Certainly I think the current statute, the current way in which we deal with group arrivals, is not inappropriate. In the statute it does say, to the extent there's some difficulty in doing identity checks and so on, people can be detained for short periods of time, but at least there's a guarantee that indeed a judge is there to make sure the process works well.
We should value this, and we should value this profoundly, because that's what constitutional law is all about. That's the protection we all have, that if indeed we are found to be detained, we're not at the mercy, like this bill presents, or completely at the mercy of the minister deciding, “Oh, yes, these are exceptional circumstances and I decide that you can leave”, even if he or she does the right thing.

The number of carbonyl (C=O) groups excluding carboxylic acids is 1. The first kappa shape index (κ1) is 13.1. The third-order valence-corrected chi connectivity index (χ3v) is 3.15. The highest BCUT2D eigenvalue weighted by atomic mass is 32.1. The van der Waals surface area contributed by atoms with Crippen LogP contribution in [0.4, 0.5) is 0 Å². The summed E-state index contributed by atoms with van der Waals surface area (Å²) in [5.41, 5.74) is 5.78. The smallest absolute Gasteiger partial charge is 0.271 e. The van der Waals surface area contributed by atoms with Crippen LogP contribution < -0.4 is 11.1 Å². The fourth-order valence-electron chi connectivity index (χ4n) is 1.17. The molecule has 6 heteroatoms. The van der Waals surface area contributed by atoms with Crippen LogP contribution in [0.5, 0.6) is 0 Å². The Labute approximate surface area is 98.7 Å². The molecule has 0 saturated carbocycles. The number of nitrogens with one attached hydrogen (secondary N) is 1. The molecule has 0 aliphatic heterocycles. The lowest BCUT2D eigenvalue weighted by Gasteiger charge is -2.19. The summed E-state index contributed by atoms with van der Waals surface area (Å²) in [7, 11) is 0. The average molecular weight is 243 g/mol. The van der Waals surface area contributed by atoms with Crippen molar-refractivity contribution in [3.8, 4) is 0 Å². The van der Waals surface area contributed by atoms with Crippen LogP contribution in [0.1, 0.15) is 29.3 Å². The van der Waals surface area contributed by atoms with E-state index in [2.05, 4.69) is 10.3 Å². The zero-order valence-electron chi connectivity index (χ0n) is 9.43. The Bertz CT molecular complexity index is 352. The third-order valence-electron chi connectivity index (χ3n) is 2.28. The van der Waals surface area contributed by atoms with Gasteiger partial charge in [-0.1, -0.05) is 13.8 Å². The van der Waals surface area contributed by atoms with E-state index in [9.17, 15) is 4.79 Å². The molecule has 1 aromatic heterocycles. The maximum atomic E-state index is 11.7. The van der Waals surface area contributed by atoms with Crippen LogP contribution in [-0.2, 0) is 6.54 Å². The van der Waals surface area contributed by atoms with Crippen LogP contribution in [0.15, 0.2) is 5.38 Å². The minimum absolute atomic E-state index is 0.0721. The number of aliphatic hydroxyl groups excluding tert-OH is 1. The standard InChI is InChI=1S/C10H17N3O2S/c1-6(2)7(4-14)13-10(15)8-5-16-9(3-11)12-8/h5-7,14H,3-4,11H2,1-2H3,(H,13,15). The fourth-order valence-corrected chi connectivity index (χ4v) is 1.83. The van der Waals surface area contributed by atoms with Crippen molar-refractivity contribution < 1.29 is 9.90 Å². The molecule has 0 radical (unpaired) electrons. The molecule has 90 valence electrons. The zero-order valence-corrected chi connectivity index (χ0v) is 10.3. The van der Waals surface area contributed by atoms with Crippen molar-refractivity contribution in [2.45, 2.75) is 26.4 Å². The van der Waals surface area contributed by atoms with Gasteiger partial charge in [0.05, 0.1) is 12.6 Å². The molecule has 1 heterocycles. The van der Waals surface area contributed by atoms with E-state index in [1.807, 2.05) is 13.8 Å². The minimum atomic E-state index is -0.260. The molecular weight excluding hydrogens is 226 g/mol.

I think there is a symbolic flaw here. There's a symbolic flaw because it does say to people that in Canada you're completely at the mercy of the minister deciding what happens to you. That's not what we're all about. We're a society based on the rule of law, not on discretionary exercises at the whim of a minister.
So to me, I react by looking at this and saying, “Will I want this to be part of Canadian law books?”. No. I think there are some dangers in terms of the way it transforms our constitutional law, let alone all the problems it may pose for the individuals who are affected. That's serious enough, but there certainly are some problems in the way in which our constitutional law will be transformed.